Context: The Uttar Pradesh Prohibition of Unlawful Conversion of Religion Ordinance, 2020, has been cleared by the State Governor.
- The ordinance makes religious conversion a cognisable and non-bailable offence, inviting penalties of up to 10 years in prison if found to be effected for marriage or through misrepresentation, force, undue influence, coercion, allurement or other allegedly fraudulent means.
- Governor can promulgate an ordinance only when:
- The legislative assembly (in the case of a unicameral legislature) is not in session or
- (In case of a bicameral legislature) when both the Houses of the state legislature are not in session or
- When either of the two Houses of the state legislature is not in session.
- The last provision implies that an ordinance can be promulgated by the governor when only one House (in the case of a bicameral legislature) is in session because a law can be passed by both the Houses and not by one House alone.
- He can promulgate an ordinance only when he is satisfied that circumstances exist which render it necessary for him to take immediate action.
- His ordinance-making power is co-extensive with the legislative power of the state legislature.
- This means that he can issue ordinances only on those subjects on which the state legislature can make laws.
- An ordinance issued by him has the same force and effect as an act of the state legislature.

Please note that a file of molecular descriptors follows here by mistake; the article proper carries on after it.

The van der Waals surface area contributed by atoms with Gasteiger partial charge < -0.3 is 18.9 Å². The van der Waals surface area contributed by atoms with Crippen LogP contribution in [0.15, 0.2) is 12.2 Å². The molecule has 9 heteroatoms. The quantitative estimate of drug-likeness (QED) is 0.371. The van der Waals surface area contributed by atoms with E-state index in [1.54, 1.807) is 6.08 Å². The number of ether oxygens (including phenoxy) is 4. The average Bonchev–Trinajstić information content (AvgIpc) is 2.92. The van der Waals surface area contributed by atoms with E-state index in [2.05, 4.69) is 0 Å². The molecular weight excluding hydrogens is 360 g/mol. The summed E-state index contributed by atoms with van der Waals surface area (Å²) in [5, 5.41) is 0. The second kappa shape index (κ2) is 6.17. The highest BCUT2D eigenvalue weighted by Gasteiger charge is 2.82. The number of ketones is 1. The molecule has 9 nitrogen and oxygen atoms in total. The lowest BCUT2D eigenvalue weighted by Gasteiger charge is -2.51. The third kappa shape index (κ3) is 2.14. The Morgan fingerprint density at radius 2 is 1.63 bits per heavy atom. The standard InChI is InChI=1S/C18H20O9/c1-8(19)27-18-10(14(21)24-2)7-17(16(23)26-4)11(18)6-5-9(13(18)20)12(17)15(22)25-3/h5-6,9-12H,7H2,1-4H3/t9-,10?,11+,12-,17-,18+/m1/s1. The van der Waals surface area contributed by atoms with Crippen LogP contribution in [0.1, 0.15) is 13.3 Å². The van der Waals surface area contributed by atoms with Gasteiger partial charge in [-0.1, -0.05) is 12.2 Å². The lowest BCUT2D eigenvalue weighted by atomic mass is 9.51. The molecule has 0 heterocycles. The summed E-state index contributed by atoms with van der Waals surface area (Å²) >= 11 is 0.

- An ordinance issued by him is subject to the same limitations as an act of the state legislature.
- This means that an ordinance issued by him will be invalid to the extent it makes any provision which the state legislature cannot make.
- He can withdraw an ordinance at any time.
- His ordinance-making power is not a discretionary power.
- This means that he can promulgate or withdraw an ordinance only on the advice of the council headed by the chief minister.
- An ordinance issued by him should be laid before the legislative assembly or both the Houses of the state legislature (in case of a bicameral legislature) when it reassembles.
- An ordinance issued by him ceases to operate on the expiry of six weeks from the reassembly of the state legislature.
- It may cease to operate even earlier than the prescribed six weeks if a resolution disapproving it is passed by the legislative assembly and is agreed to by the legislative council (in case of a bicameral legislature).
- He cannot make an ordinance without the instructions from the President in three cases:
(a) If a bill containing the same provisions would have required the previous sanction of the President for its introduction into the state legislature.
(b) If he would have deemed it necessary to reserve a bill containing the same provisions for the consideration of the President.
(c) If an act of the state legislature containing the same provisions would have been invalid without receiving the President’s assent.